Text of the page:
Tag Archives: school

1 July: Into the forest

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I don’t think the ancient Israelites were altogether fond of the forest. One of the most vivid forest stories tells how Absalom, King David’s rebel son, was caught by the hair as he rode under an oak tree while his mule galloped on without him. Absalom was a sitting duck for Joab and his men, who killed him, bringing David to tears. (2 Samuel 18, 19). Earlier, in Joshua 17, we read how the tribe of Joseph cleared away the forest to have room to settle and farm, a process that continues around the world to this day.

But, even setting aside the effect on the climate, something is lost as we clear the forest and then build suburbs over the resulting fields. Closeness to creation and the creator. Abel, at 3¾ years has found it at Forest School: he spends a day a week in the woods with his nursery school, getting muddy and enjoying himself among the trees. We would wait forever for him to tell us what he gets up to, but my teachers’ magazine ‘Educate’ tells how children are equal partners in learning and can take over the leadership of such sessions, under the guidance of their teachers.

One teacher, Jen Hawkes, says, ‘It’s about shared experiences and making friendships. They build a bond in the forest that helps them in the classroom. We’ve had lots of children making friendships who have previously struggled with that – which is so important, especially for mental health.’ So what the children do is by no means all that they learn out of doors. They learn to trust each other.

Perhaps the priests who ran my school were prophetic in sending us boys into the woods on half-holidays. There would be one or two at least in July; the priest-teachers were probably as sick of lessons as we were, and whatever we may have fancied they were up to in our absence, they no doubt had meetings to discuss our progress and all the routine matters that arise in any school. But we were free for the day. Note the seven pound jam tins, blackened from being used to cook a shared meal on the open fire to the left.  Glamping this was not!

Fifty-odd years after this photograph captured the moment, I am in touch with three of the lads shown, as well as others not here present. That says something for the bonds built in the forest and other parts of our shared life. Perhaps the fathers were prophetic!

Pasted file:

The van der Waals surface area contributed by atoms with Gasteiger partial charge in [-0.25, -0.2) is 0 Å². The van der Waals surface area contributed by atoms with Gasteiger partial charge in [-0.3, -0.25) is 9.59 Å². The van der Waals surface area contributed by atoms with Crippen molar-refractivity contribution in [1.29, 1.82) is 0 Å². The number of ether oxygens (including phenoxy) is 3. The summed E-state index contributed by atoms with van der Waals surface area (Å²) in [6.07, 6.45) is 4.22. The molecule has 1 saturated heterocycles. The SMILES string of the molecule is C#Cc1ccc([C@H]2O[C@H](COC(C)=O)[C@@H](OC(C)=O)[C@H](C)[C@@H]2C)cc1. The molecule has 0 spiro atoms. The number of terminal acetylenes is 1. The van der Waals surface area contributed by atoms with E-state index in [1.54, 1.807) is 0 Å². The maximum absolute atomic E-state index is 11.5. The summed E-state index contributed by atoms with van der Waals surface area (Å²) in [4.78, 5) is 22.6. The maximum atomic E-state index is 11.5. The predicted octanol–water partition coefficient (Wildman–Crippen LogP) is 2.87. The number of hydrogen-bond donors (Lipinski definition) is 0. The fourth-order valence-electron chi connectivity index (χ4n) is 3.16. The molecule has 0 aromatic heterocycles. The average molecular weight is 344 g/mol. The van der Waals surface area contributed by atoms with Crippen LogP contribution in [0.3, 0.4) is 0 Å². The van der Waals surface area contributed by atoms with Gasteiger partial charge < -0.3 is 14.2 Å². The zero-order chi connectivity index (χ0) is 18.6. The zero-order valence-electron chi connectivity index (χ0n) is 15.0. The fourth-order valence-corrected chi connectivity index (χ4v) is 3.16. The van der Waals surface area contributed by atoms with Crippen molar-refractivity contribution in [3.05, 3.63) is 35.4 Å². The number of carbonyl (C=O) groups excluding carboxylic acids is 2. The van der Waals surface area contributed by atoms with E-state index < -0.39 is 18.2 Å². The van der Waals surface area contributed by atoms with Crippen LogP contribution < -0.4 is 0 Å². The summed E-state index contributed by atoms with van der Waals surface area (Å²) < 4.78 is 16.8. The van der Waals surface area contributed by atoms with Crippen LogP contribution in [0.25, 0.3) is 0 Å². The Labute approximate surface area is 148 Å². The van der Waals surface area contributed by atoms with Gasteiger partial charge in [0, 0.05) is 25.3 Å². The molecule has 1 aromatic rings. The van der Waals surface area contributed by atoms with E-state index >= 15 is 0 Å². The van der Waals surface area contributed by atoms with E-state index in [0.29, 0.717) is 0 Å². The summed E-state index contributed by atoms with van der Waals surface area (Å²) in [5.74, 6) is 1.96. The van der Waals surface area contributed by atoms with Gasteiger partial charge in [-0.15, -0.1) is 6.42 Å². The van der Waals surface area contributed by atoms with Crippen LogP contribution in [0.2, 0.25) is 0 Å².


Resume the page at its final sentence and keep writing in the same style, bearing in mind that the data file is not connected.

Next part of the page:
MMB

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hop little froglets, hop, hop, hop!

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A message just came from the Butterflies class, who have been observing and caring for some of the frogspawn in this picture.

There are five froglets and a few tadpoles with legs! Great excitement in the classroom, but the children know the froglets and their brothers and sisters will soon be coming back to their native pond. For certain sure, more of them have survived than if they had been in the pond at the mercy of Mr Blackbird.

Thank you Butterflies class and your marvellous teacher!

A Frog for the Butterflies

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Miss Turnstone teaches the butterflies, a reception class of 4-5 year-olds. and every year takes some spawn to school so they can watch the tadpoles develop. The frog spawn comes from her mother’s pond.

Hoping to get a photograph for them, I found myself beset with reflections wherever I squatted myself down. Having rejected my snaps altogether, I tried for just one more. This frog chose that moment to swim across the mass of eggs in the bottom of the pond, and gave us an action shot. Not great, but good enough.

The clear water in the pond suggests that it is more than good enough; there’s plenty of weed to start the tadpoles off in life, but we do need to keep a weather eye out for frost. Once the eggs are afloat we could lose a lot to freezing conditions. We’ll live in hope and be ready to help.

A winter’s sky.

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One morning a couple of years ago a group of people awaited the arrival of the substitute librarian at Wood Avenue branch library in Folkestone.

I looked up and saw this skyscape. The black line at the top is the top of the library wall. Standing in the shadow allowed me to capture the two faint spectra in the grey sky created by the cold and the neighbouring English Channel. Re-organising files allowed me to share the picture!

The Folkestone libraries were very welcoming to my students and me; lets hope that can continue for my colleagues despite the financial constraints.

Butterflies in Winter.

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The village school’s reception class is called the Butterflies, and they brought a hint of Spring to a winter’s day at the L’Arche garden. The four and five year olds came to learn and exercise a few gardening skills, to meet some of the community and enjoy the winter sunshine.